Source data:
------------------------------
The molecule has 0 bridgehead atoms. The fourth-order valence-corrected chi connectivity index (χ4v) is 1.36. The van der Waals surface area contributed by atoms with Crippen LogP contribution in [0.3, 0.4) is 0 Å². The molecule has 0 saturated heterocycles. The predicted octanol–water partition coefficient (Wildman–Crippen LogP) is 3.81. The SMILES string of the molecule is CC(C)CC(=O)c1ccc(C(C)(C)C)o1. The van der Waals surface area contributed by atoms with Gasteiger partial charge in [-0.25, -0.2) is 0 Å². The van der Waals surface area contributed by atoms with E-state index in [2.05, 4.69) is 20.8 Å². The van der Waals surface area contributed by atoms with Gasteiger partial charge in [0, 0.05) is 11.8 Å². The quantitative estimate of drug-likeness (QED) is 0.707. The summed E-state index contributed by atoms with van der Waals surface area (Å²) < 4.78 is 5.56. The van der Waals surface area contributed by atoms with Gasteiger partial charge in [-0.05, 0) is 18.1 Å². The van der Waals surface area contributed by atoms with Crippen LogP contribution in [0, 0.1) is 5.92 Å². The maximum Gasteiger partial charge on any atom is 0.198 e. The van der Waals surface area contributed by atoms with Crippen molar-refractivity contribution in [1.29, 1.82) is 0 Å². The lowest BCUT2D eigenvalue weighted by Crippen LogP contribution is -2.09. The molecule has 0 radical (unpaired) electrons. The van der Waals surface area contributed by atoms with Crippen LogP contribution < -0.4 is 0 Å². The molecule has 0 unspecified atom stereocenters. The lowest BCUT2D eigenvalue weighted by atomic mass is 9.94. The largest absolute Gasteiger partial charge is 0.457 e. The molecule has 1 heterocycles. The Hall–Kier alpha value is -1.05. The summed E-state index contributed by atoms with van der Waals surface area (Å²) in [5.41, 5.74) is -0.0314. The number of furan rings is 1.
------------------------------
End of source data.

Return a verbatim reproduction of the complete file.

The molecule has 0 bridgehead atoms. The fourth-order valence-corrected chi connectivity index (χ4v) is 1.36. The van der Waals surface area contributed by atoms with Crippen LogP contribution in [0.3, 0.4) is 0 Å². The molecule has 0 saturated heterocycles. The predicted octanol–water partition coefficient (Wildman–Crippen LogP) is 3.81. The SMILES string of the molecule is CC(C)CC(=O)c1ccc(C(C)(C)C)o1. The van der Waals surface area contributed by atoms with Gasteiger partial charge in [-0.25, -0.2) is 0 Å². The van der Waals surface area contributed by atoms with E-state index in [2.05, 4.69) is 20.8 Å². The van der Waals surface area contributed by atoms with Gasteiger partial charge in [0, 0.05) is 11.8 Å². The quantitative estimate of drug-likeness (QED) is 0.707. The summed E-state index contributed by atoms with van der Waals surface area (Å²) < 4.78 is 5.56. The van der Waals surface area contributed by atoms with Gasteiger partial charge in [-0.05, 0) is 18.1 Å². The van der Waals surface area contributed by atoms with Crippen LogP contribution in [0, 0.1) is 5.92 Å². The maximum Gasteiger partial charge on any atom is 0.198 e. The van der Waals surface area contributed by atoms with Crippen molar-refractivity contribution in [1.29, 1.82) is 0 Å². The lowest BCUT2D eigenvalue weighted by Crippen LogP contribution is -2.09. The molecule has 0 radical (unpaired) electrons. The van der Waals surface area contributed by atoms with Crippen LogP contribution < -0.4 is 0 Å². The molecule has 0 unspecified atom stereocenters. The lowest BCUT2D eigenvalue weighted by atomic mass is 9.94. The largest absolute Gasteiger partial charge is 0.457 e. The molecule has 1 heterocycles. The Hall–Kier alpha value is -1.05. The summed E-state index contributed by atoms with van der Waals surface area (Å²) in [5.41, 5.74) is -0.0314. The number of furan rings is 1.